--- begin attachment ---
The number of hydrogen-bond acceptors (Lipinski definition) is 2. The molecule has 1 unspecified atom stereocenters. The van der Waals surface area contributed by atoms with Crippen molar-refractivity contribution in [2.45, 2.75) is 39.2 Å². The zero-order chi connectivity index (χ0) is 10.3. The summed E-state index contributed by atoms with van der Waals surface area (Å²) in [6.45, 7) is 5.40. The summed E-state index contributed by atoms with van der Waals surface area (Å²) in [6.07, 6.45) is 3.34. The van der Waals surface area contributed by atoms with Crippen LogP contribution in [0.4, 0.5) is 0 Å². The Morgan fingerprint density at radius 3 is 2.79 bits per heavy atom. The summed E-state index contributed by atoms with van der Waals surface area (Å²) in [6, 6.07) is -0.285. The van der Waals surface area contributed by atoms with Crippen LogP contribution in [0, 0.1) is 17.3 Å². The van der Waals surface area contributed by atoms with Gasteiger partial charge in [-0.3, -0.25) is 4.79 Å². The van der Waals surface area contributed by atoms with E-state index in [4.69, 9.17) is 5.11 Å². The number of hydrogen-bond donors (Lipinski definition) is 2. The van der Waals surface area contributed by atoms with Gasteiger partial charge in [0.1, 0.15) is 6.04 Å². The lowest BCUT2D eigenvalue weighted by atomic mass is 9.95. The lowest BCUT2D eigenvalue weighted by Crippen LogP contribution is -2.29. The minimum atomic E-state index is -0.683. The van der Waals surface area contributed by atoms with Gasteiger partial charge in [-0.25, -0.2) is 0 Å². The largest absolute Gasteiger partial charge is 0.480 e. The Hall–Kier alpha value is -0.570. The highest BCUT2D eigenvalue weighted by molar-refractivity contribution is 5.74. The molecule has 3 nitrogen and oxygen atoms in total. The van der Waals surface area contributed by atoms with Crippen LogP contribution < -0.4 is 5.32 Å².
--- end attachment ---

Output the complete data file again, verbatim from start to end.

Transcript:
The number of hydrogen-bond acceptors (Lipinski definition) is 2. The molecule has 1 unspecified atom stereocenters. The van der Waals surface area contributed by atoms with Crippen molar-refractivity contribution in [2.45, 2.75) is 39.2 Å². The zero-order chi connectivity index (χ0) is 10.3. The summed E-state index contributed by atoms with van der Waals surface area (Å²) in [6.45, 7) is 5.40. The summed E-state index contributed by atoms with van der Waals surface area (Å²) in [6.07, 6.45) is 3.34. The van der Waals surface area contributed by atoms with Crippen LogP contribution in [0.4, 0.5) is 0 Å². The Morgan fingerprint density at radius 3 is 2.79 bits per heavy atom. The summed E-state index contributed by atoms with van der Waals surface area (Å²) in [6, 6.07) is -0.285. The van der Waals surface area contributed by atoms with Crippen LogP contribution in [0, 0.1) is 17.3 Å². The van der Waals surface area contributed by atoms with Gasteiger partial charge in [-0.3, -0.25) is 4.79 Å². The van der Waals surface area contributed by atoms with E-state index in [4.69, 9.17) is 5.11 Å². The number of hydrogen-bond donors (Lipinski definition) is 2. The van der Waals surface area contributed by atoms with Gasteiger partial charge in [0.1, 0.15) is 6.04 Å². The lowest BCUT2D eigenvalue weighted by atomic mass is 9.95. The lowest BCUT2D eigenvalue weighted by Crippen LogP contribution is -2.29. The minimum atomic E-state index is -0.683. The van der Waals surface area contributed by atoms with Gasteiger partial charge in [-0.25, -0.2) is 0 Å². The largest absolute Gasteiger partial charge is 0.480 e. The Hall–Kier alpha value is -0.570. The highest BCUT2D eigenvalue weighted by molar-refractivity contribution is 5.74. The molecule has 3 nitrogen and oxygen atoms in total. The van der Waals surface area contributed by atoms with Crippen LogP contribution < -0.4 is 5.32 Å².